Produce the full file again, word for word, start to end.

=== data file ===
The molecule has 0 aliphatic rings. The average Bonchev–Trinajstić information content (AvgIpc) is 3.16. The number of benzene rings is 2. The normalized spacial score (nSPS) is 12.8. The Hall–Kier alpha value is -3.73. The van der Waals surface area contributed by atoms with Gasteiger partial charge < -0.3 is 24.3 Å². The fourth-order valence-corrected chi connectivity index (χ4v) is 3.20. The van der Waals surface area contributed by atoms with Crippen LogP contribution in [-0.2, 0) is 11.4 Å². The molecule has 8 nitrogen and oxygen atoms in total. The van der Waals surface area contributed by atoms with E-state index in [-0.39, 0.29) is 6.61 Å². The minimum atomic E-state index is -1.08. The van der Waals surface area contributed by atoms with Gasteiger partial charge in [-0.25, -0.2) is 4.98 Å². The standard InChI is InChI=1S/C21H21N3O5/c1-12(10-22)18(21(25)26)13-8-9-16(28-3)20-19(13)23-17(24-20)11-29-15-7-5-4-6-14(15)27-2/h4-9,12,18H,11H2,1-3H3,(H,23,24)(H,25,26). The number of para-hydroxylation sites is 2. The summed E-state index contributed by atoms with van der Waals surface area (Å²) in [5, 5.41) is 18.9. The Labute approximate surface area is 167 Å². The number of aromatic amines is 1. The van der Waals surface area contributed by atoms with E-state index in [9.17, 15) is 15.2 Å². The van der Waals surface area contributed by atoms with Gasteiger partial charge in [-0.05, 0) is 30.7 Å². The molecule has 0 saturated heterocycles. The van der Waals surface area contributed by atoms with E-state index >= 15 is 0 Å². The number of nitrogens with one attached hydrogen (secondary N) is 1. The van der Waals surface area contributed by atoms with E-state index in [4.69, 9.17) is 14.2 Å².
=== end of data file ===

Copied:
The molecule has 0 aliphatic rings. The average Bonchev–Trinajstić information content (AvgIpc) is 3.16. The number of benzene rings is 2. The normalized spacial score (nSPS) is 12.8. The Hall–Kier alpha value is -3.73. The van der Waals surface area contributed by atoms with Gasteiger partial charge < -0.3 is 24.3 Å². The fourth-order valence-corrected chi connectivity index (χ4v) is 3.20. The van der Waals surface area contributed by atoms with Crippen LogP contribution in [-0.2, 0) is 11.4 Å². The molecule has 8 nitrogen and oxygen atoms in total. The van der Waals surface area contributed by atoms with E-state index in [-0.39, 0.29) is 6.61 Å². The minimum atomic E-state index is -1.08. The van der Waals surface area contributed by atoms with Gasteiger partial charge in [-0.25, -0.2) is 4.98 Å². The standard InChI is InChI=1S/C21H21N3O5/c1-12(10-22)18(21(25)26)13-8-9-16(28-3)20-19(13)23-17(24-20)11-29-15-7-5-4-6-14(15)27-2/h4-9,12,18H,11H2,1-3H3,(H,23,24)(H,25,26). The number of para-hydroxylation sites is 2. The summed E-state index contributed by atoms with van der Waals surface area (Å²) in [5, 5.41) is 18.9. The Labute approximate surface area is 167 Å². The number of aromatic amines is 1. The van der Waals surface area contributed by atoms with E-state index in [9.17, 15) is 15.2 Å². The van der Waals surface area contributed by atoms with Gasteiger partial charge in [-0.05, 0) is 30.7 Å². The molecule has 0 saturated heterocycles. The van der Waals surface area contributed by atoms with E-state index >= 15 is 0 Å². The number of nitrogens with one attached hydrogen (secondary N) is 1. The van der Waals surface area contributed by atoms with E-state index in [4.69, 9.17) is 14.2 Å².